How do we write in times of strife?
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When the evening news is overwhelming, when injustice reigns and life reads like conflict straight out of a history book, how do we find the mental and emotional space to write?
This is something I’ve been thinking about quite a bit in recent months, but more so than ever following the events of Charlottesville this August. When a few blog readers expressed similar sentiments on Twitter, I knew it was time to unpack this topic to the best of my ability.
Writing in times of strife may seem insignificant or impossible, but nothing could be further from the truth. Your stories matter, and they are needed. Here are my best tips for bringing them to life when the world is in turmoil...
1. Know Your Why.
There are many ways to be a writer, and every one of them is valid. Some write to inform, others to inspire. Some to educate, others to entertain. No matter the current state of affairs, stories of all natures are necessary.
Readers need an escape as much as they need to expand their horizons, as much as they need a reminder of hope, as much as they need to know and empathize with the pain of others. All of these stories matter. All of them.
So why do you write? What do you hope readers will gain from your stories? No matter your answer to this question, know that there are readers out there who need your books.
Your stories matter. Writing them now is more important than ever.
2. Remember that writing is more than just writing.
I would be romanticizing the creation of stories if I said that writers didn’t experience good and bad days alike. Not every word is tapped out in a fury of inspired creativity. Writing is hard, and in times of strife, it’s even harder.
You won’t always have the mental or emotional energy to tackle drafting or revising, but that doesn’t mean you’re failing as a writer.
So much of storytelling happens outside of putting pen to paper. It happens when we daydream, when we people-watch, when we read and when we converse with others. It happens in therapists’ chairs and in lecture halls and churches and in nature.
It happens everywhere.
Life informs art. Keep your eyes and ears wide open, and live.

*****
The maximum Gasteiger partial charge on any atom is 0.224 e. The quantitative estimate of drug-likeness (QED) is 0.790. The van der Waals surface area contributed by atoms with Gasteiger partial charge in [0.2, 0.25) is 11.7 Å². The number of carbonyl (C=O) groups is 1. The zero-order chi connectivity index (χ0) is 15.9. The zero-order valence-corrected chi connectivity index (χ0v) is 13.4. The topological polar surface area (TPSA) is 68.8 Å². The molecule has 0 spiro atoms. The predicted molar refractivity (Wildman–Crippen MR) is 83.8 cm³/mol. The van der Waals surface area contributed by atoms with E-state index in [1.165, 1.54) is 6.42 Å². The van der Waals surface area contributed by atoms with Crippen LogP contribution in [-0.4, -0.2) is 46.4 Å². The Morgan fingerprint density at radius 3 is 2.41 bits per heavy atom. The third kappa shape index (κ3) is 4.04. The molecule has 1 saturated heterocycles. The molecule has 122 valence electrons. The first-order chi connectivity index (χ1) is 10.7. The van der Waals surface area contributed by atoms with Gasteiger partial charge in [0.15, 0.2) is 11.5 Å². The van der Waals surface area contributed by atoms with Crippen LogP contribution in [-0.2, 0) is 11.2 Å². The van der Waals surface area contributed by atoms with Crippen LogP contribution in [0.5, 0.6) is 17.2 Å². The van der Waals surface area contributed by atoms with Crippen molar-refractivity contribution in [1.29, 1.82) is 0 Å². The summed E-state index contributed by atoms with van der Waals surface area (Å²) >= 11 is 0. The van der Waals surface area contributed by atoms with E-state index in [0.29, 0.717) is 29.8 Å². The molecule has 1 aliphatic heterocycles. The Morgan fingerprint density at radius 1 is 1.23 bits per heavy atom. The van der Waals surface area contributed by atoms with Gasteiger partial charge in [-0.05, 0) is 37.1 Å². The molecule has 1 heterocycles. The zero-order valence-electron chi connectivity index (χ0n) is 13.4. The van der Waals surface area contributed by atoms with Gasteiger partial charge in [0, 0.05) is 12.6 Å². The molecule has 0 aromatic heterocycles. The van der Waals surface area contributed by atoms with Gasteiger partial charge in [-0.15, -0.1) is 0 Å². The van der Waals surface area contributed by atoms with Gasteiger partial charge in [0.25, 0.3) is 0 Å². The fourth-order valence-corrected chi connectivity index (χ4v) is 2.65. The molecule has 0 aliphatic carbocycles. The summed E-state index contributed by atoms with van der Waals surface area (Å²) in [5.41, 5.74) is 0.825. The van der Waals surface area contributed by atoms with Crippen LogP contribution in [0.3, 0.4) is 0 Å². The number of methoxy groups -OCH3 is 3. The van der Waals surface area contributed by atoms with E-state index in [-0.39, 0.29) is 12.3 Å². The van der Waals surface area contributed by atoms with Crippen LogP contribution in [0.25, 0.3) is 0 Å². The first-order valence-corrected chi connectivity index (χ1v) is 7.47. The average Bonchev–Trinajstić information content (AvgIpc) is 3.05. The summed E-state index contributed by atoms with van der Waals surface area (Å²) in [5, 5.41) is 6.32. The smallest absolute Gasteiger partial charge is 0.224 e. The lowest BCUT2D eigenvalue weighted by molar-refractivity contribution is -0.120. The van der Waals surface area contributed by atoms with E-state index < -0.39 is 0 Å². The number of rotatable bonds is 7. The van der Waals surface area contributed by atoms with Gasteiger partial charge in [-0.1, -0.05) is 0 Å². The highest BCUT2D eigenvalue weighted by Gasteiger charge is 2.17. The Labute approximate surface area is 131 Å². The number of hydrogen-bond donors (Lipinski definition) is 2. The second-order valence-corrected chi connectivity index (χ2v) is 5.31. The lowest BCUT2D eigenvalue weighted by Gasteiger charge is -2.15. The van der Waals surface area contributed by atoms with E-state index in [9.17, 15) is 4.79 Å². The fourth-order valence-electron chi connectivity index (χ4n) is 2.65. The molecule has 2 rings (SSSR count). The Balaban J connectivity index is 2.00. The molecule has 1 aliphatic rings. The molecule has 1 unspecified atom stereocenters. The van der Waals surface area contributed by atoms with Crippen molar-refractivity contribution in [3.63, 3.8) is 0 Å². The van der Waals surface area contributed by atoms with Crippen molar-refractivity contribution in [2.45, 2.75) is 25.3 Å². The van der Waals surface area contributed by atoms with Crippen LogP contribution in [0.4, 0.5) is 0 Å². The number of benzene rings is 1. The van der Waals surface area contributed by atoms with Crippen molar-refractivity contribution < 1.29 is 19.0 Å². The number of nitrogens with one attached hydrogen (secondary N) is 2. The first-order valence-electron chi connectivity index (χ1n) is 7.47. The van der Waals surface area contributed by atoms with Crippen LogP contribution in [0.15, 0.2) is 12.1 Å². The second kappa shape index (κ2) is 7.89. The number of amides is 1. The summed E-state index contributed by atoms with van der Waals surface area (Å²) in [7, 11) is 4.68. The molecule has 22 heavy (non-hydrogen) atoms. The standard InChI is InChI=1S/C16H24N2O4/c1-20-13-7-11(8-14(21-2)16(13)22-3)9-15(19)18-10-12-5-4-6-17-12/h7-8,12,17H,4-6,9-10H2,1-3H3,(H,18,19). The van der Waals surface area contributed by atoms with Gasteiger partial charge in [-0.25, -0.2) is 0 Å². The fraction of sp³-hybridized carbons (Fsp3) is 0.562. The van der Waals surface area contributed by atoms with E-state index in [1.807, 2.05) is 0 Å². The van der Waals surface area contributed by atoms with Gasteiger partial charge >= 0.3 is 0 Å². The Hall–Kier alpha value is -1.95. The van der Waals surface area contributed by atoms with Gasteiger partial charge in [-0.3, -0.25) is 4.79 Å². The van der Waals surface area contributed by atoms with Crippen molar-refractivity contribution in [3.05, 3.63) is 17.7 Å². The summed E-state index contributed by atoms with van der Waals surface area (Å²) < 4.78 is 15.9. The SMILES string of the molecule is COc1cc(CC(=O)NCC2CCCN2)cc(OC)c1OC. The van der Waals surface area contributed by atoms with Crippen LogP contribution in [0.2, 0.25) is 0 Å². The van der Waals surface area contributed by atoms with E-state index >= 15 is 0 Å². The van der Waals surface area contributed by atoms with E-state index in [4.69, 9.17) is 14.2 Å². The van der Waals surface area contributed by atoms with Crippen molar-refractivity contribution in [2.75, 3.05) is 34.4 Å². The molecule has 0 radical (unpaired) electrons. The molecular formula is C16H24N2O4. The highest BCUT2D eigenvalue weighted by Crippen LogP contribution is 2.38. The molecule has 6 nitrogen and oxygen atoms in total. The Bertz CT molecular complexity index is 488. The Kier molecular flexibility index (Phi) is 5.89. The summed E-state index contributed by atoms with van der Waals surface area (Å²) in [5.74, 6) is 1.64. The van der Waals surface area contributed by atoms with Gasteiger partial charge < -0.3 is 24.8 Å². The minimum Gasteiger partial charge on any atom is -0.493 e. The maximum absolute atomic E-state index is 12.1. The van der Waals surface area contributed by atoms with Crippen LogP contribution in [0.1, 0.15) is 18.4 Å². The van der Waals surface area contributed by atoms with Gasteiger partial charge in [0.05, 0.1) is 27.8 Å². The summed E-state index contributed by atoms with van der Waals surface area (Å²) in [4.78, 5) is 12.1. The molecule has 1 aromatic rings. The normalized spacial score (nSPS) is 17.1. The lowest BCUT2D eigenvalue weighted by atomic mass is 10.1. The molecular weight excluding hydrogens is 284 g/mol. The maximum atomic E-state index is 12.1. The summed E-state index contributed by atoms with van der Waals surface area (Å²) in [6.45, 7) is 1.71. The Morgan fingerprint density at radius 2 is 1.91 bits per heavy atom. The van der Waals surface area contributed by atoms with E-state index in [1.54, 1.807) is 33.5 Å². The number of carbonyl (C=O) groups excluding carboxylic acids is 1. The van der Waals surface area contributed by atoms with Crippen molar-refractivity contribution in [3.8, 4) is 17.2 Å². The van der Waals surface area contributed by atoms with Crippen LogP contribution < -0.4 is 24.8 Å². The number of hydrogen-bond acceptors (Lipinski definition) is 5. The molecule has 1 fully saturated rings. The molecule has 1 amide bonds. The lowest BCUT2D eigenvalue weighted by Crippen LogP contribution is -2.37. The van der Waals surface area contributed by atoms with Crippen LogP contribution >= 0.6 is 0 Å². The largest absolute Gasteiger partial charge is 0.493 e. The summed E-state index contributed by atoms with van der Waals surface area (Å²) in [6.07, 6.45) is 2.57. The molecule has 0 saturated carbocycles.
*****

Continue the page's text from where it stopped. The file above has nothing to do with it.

3. Set aside time and space.
Writing takes mental and emotional energy, no doubt. But when the day’s latest news leaves you drained of these resources, intentionally carving out time and space to write is essential.
Try to keep your writing as far from your consumption of current events as possible. Of course, this may be difficult considering where you live, who you are, and how who you are affects how you are treated by society.
But generally speaking, if you can separate those two aspects of your life, do.
This may mean writing first thing in the morning, before you pick up your phone or flick on the news, writing late at night when you’re too tired to think about the world, or reserving your energy for those ten minutes on your lunch break or after you put the kids to bed.
In any case, intentionality is key. Remember, you can’t always wait on the muse to write. Sometimes, you simply need to schedule space into your day or your week and make it happen, however and whenever you can.
Fuel your art. Make it a priority.
4. Connect with fellow writers.
If you’re keeping the right company, your fellow writers are likely just as fired up and emotionally depleted over current events as you. Sometimes, that solidarity is needed.
Who better to inspire and encourage you than your fellow writers? Who better to push you to sit down and write than those experiencing the same frustrations as yourself? Who better to remind you that your dreams still matter?
Let the support of your fellow writers motivate you to keep moving forward.
5. Write to prove the world wrong.
Chaos is the defining factor of humanity, with strife ever present in some form on this planet. Having the time, resources, and passion to pursue a creative hobby in the face of strife is the biggest "f— you" that you can deal to this chaos.
So let that reality fuel you. Be a fighter. Write to prove to the world that no matter how the worst of humanity tries to drag you down, you’ll keep fighting to make this world a better place.
One word, one page, one chapter, and one story at a time.
Writer, no matter where you are in this world, I hope you will choose to write in the face of whatever adversity throws itself your way.
It’s worth repeating: your stories matter. What brings you joy in life is worth fighting for, especially in times of strife. So stay strong, and keep on writing.